Jazz Album Review: David Murray’s “Francesca” — Antic and Intense

By Michael Ullman

The music on David Murray’s Francesca is both antic and intense; it’s played by a responsive and inventive quartet who sound like they are having considerable fun entertaining themselves.

David Murray, Francesca (Intakt)

When I, perhaps not a typical listener, think about the jazz scene in the ’80s, I immediately remember the then seemingly ubiquitous saxophonist David Murray. I have a couple of dozen of his recordings from the time, ranging from solo to big band. He was notably an original member of the popular World Saxophone Quartet. Like all of the Murray groups I saw live, they were a stylish, even sporty, combine — as well as musically exciting. If you also heard them live, you’ll remember them marching off stage to their own jaunty “Steppin’” tune. Murray liked to mix it up: he also made at least five sessions with his octet. It was peopled by the stars of the new music, musicians like Henry Threadgill, George Lewis, Anthony Davis, and Steve McCall. Enthusiastic contributors to the surging world of free jazz, they all benefited from the loft scene of the mid-’70s and ’80s.

Murray has a historical sense of his instrument. On the big band recording The David Murray Big Band, conducted by Butch Morris, he recorded tributes to tenor saxophonists Paul Gonsalves (his famous solo on Ellington’s “Diminuendo and Crescendo in Blue”) as well as Lester Young and Ben Webster. (No tribute to Coleman Hawkins though.) With his husky sound and overtly impassioned style, he never sounded like Lester Young. More significantly, Murray didn’t sound like Coltrane either. Born in Oakland, California, the now 69-year-old master first played saxophone in public at his house of worship, the Missionary Church of God in Christ on Allston Way in Berkeley. The story is that, when Murray showed up with his new alto saxophone, his preacher saw that the young man had brought an instrument with him and invited Murray to play for the congregation. I hear more of Thelonious Monk in his music than gospel, but perhaps the almost wild expressiveness of his music hearkens back to those beginnings.

Murray is back with a new quartet record featuring the Spanish-born virtuoso Marta Sanchez on piano, Luke Stewart on bass, and Russell Carter on drums. On the session Murray plays bass clarinet as well as tenor. Drawing on a deep, woody tone, Murray showcases the bass clarinet on the playful waltz “Richard’s Tune,” composed by Don Pullen in honor of pianist Muhal Richard Abrams. (Pullen recorded it in his solo album on Sackville in 1975 and two years later on Atlantic with his quintet live at Montreux). Murray’s version begins mischievously, with the bass clarinetist exploring the top range of the instrument in a series of short phrases that eventually bounce all over his instrument’s radius, including a few slap tongued notes. The opening is a duet with Sanchez until, after about a minute, the rhythm section clicks in and the tune becomes a lighthearted piece that seems to dance. Sanchez takes the first solo: her playing preserves the staggering lyrical feel of the theme. Murray’s solo becomes increasingly agitated. His performance is notable for the scope of its pitches along with its drive and occasional lilt. Bassist Luke Stewart also solos brightly.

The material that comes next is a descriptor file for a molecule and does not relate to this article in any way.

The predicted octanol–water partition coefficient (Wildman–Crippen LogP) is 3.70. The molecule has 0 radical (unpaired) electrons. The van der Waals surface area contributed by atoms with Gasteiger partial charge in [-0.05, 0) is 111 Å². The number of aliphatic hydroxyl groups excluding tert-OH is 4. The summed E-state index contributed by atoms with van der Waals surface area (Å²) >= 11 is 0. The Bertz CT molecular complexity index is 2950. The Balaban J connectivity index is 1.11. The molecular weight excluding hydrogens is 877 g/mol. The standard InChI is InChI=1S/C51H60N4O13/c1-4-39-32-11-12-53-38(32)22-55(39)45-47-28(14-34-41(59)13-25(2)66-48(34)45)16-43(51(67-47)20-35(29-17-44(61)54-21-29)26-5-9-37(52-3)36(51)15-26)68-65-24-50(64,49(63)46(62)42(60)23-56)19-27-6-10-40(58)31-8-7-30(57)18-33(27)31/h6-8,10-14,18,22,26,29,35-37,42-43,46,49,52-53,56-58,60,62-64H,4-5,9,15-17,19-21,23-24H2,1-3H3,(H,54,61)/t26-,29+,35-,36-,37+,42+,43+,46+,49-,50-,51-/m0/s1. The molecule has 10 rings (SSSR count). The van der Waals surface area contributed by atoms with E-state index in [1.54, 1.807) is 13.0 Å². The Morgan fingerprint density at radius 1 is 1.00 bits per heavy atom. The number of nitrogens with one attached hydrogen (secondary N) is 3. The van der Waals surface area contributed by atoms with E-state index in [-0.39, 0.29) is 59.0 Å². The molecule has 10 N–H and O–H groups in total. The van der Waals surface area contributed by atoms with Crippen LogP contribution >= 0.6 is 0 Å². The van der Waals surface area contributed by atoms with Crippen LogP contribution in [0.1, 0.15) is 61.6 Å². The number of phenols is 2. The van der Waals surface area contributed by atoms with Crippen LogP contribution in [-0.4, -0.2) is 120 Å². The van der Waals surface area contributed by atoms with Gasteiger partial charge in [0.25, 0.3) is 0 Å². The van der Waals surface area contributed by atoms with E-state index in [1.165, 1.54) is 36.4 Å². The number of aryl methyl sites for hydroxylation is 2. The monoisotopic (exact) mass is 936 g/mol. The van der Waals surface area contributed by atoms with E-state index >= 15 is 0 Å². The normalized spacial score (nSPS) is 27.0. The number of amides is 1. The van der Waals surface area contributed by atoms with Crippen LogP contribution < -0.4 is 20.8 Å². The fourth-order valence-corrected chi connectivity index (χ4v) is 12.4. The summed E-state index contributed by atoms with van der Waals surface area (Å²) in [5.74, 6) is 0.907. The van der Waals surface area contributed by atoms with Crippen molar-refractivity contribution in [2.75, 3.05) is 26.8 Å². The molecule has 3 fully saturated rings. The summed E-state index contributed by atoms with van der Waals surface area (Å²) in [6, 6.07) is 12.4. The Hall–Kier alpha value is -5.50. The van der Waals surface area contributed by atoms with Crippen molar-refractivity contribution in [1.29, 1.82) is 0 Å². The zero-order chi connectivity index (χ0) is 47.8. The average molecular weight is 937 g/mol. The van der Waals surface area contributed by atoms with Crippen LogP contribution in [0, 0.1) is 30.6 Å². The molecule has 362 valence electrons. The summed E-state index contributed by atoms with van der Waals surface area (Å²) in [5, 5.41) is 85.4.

The other seven numbers are by Murray. “Free Mingus” begins appropriately, with the bass reiterating the theme over piano and drums. It’s a surprisingly gentle number which Murray plays sweetly — no Mingus histrionics allowed. “Am Gone Get Some” is a lively number which hints at Monk’s “Well, You Needn’t” (and also Henry Mancini). The session opens with the title number, which is dedicated to Murray’s wife, Francesca. “Francesca” is a neatly phrased, buoyant tune that Murray performs in his forthright style, albeit tempered by some Ben Webster gentleness. My sense is that this disc is about family, extended family. “Ninno” is dedicated to a now deceased family dog. Here and everywhere on Francesca the rhythm section shines, as accompanists and soloists. Drummer Carter and bassist Stewart agilely negotiate the rhythmic shifts of “Cycles and Seasons.” The entire track is enlivened by Sanchez’s breaks and wrapped up by a short solo from Carter. The music on Francesca is both antic and intense; it’s played by a responsive and inventive quartet who sound like they are having considerable fun entertaining themselves.

For over 30 years, Michael Ullman has written a bimonthly jazz column for Fanfare Magazine, for which he also reviews classical music. He has emeritus status at Tufts University, where for 45 years he taught in the English and Music Departments, specializing in modernist writers and nonfiction writing in English, and jazz and blues history in music. He studied classical clarinet. The author or co-author of two books on jazz, he has written on jazz and classical music for the Atlantic Monthly, New Republic, High Fidelity, Stereophile, Boston Phoenix, Boston Globe, and other venues. He plays piano badly.


  1. Allen Michie on June 28, 2024 at 3:53 pm

    I read in a recent interview that Murray *hates* this album cover! Fantastic music, though, as usual for him and whomever he includes in his bands.

    • annon on July 3, 2024 at 6:04 pm

      He also said this at the Village Vanguard opening night. lol.

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